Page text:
Pilcrow House has welcomed CEOs and interns. People from Center City and from two states away. College students and retirees. This season we sold our first “season tickets.” Creating something that lasts isn’t about programming, content, physical space, or even food. It’s about the people.
Events are about expectations
Even the simplest event has a high number of variables. One of the many career lessons I learned from Jocelyn Glei was the importance of setting expectations. Your goal when planning an event is to remove as much uncertainty as possible for all parties. This applies to everyone: the speakers, the guests, the sponsors, and the venue.
Some simple examples:
- Speakers – As a speaker at other events, it can be daunting to have to share ideas with an audience you don’t know, in a space you are not familiar with. As an event host, it is our job to remove any barrier to the speaker feeling at ease. That includes: What the space will look and feel like, what they should wear, exactly when they should show up, what kind of person is expected to attend, will it be recorded?, where will promo appear?, should they come with a full or empty stomach?, what kinds of questions will be asked from guests and hosts?, and much much more.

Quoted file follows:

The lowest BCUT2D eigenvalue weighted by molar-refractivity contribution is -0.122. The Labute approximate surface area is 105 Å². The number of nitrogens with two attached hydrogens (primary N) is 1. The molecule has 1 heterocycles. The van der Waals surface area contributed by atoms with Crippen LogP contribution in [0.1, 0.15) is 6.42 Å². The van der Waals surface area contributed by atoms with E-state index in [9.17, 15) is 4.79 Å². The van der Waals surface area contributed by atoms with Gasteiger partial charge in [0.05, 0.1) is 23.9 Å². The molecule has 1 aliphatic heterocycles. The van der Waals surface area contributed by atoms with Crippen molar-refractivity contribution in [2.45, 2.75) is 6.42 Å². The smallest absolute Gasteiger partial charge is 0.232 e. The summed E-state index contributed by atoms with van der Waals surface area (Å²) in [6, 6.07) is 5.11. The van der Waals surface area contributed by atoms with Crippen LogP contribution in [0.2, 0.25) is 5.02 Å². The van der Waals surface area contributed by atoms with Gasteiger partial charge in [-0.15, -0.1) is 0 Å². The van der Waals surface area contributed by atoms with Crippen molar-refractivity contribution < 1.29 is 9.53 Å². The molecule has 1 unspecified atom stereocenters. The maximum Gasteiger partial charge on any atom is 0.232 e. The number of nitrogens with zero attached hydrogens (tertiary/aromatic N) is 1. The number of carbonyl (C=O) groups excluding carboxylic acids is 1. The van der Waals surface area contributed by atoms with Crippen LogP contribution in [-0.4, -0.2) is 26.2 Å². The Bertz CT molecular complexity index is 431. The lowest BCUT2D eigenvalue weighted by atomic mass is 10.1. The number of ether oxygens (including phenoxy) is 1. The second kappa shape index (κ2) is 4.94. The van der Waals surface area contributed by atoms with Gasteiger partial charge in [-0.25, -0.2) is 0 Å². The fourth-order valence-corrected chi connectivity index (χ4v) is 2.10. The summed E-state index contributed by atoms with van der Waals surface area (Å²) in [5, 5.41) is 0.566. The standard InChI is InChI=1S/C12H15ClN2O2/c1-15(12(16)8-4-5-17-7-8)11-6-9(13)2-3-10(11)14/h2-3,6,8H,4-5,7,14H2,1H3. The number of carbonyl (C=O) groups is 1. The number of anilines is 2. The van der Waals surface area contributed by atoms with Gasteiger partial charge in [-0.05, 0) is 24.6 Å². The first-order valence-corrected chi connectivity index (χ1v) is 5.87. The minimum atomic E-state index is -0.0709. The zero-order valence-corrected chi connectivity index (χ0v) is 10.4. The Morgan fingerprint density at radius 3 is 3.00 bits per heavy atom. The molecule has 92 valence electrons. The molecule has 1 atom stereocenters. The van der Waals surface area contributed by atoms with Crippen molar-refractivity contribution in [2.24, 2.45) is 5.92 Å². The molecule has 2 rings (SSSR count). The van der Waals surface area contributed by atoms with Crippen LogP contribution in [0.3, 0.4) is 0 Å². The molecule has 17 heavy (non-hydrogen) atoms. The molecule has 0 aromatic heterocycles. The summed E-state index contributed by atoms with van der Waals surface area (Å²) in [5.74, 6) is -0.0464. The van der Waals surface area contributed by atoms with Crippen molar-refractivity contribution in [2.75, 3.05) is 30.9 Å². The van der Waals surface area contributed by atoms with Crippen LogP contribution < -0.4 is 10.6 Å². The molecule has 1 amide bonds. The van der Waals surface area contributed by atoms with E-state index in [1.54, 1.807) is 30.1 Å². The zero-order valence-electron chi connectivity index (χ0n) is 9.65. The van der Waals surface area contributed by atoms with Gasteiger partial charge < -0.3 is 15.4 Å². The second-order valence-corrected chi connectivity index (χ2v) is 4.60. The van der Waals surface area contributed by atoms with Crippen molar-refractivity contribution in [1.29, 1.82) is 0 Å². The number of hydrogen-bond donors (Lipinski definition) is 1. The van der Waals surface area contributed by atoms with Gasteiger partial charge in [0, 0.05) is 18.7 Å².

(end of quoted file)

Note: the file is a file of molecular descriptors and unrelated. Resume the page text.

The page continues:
- Attendees – Will there be food served? What kind? What are your allergies? When is the exact time they will be expected to arrive? When can they leave? What context or info should they read about the speaker to get the most out of the event? Will you be allowed to tweet? Take photos? How will the event feel? What should you expect to get out of the dinner?
- Venue – How many people will be there? What is the seating arrangement? How should the host greet our attendees? Where will they send them? Do they accompany guests to the table? Should they hand them a drink right away? What music are we playing? Is the lighting bright or dim?